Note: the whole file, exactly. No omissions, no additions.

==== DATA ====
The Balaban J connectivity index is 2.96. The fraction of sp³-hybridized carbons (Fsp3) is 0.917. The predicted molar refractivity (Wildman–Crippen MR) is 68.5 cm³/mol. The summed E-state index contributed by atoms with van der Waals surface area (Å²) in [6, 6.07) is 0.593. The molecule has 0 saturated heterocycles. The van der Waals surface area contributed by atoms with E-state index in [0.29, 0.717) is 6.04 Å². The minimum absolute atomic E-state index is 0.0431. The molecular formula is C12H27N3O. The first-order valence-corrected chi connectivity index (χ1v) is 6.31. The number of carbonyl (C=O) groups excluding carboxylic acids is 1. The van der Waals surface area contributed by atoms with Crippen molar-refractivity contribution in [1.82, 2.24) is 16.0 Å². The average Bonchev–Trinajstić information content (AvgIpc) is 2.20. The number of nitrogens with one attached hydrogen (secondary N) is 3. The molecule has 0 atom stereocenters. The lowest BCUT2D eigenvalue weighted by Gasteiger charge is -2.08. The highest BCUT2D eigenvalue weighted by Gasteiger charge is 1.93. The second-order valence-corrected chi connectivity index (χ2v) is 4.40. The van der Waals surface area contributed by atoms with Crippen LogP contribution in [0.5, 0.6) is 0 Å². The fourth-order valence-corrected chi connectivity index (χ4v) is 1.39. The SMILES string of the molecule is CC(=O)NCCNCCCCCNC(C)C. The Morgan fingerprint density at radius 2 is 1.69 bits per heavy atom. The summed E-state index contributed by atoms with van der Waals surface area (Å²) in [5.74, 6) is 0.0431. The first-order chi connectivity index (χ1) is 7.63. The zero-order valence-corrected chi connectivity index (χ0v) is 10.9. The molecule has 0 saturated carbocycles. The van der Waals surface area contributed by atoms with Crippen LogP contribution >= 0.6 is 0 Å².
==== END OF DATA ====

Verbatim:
The Balaban J connectivity index is 2.96. The fraction of sp³-hybridized carbons (Fsp3) is 0.917. The predicted molar refractivity (Wildman–Crippen MR) is 68.5 cm³/mol. The summed E-state index contributed by atoms with van der Waals surface area (Å²) in [6, 6.07) is 0.593. The molecule has 0 saturated heterocycles. The van der Waals surface area contributed by atoms with E-state index in [0.29, 0.717) is 6.04 Å². The minimum absolute atomic E-state index is 0.0431. The molecular formula is C12H27N3O. The first-order valence-corrected chi connectivity index (χ1v) is 6.31. The number of carbonyl (C=O) groups excluding carboxylic acids is 1. The van der Waals surface area contributed by atoms with Crippen molar-refractivity contribution in [1.82, 2.24) is 16.0 Å². The average Bonchev–Trinajstić information content (AvgIpc) is 2.20. The number of nitrogens with one attached hydrogen (secondary N) is 3. The molecule has 0 atom stereocenters. The lowest BCUT2D eigenvalue weighted by Gasteiger charge is -2.08. The highest BCUT2D eigenvalue weighted by Gasteiger charge is 1.93. The second-order valence-corrected chi connectivity index (χ2v) is 4.40. The van der Waals surface area contributed by atoms with Crippen LogP contribution in [0.5, 0.6) is 0 Å². The fourth-order valence-corrected chi connectivity index (χ4v) is 1.39. The SMILES string of the molecule is CC(=O)NCCNCCCCCNC(C)C. The Morgan fingerprint density at radius 2 is 1.69 bits per heavy atom. The summed E-state index contributed by atoms with van der Waals surface area (Å²) in [5.74, 6) is 0.0431. The first-order chi connectivity index (χ1) is 7.63. The zero-order valence-corrected chi connectivity index (χ0v) is 10.9. The molecule has 0 saturated carbocycles. The van der Waals surface area contributed by atoms with Crippen LogP contribution >= 0.6 is 0 Å².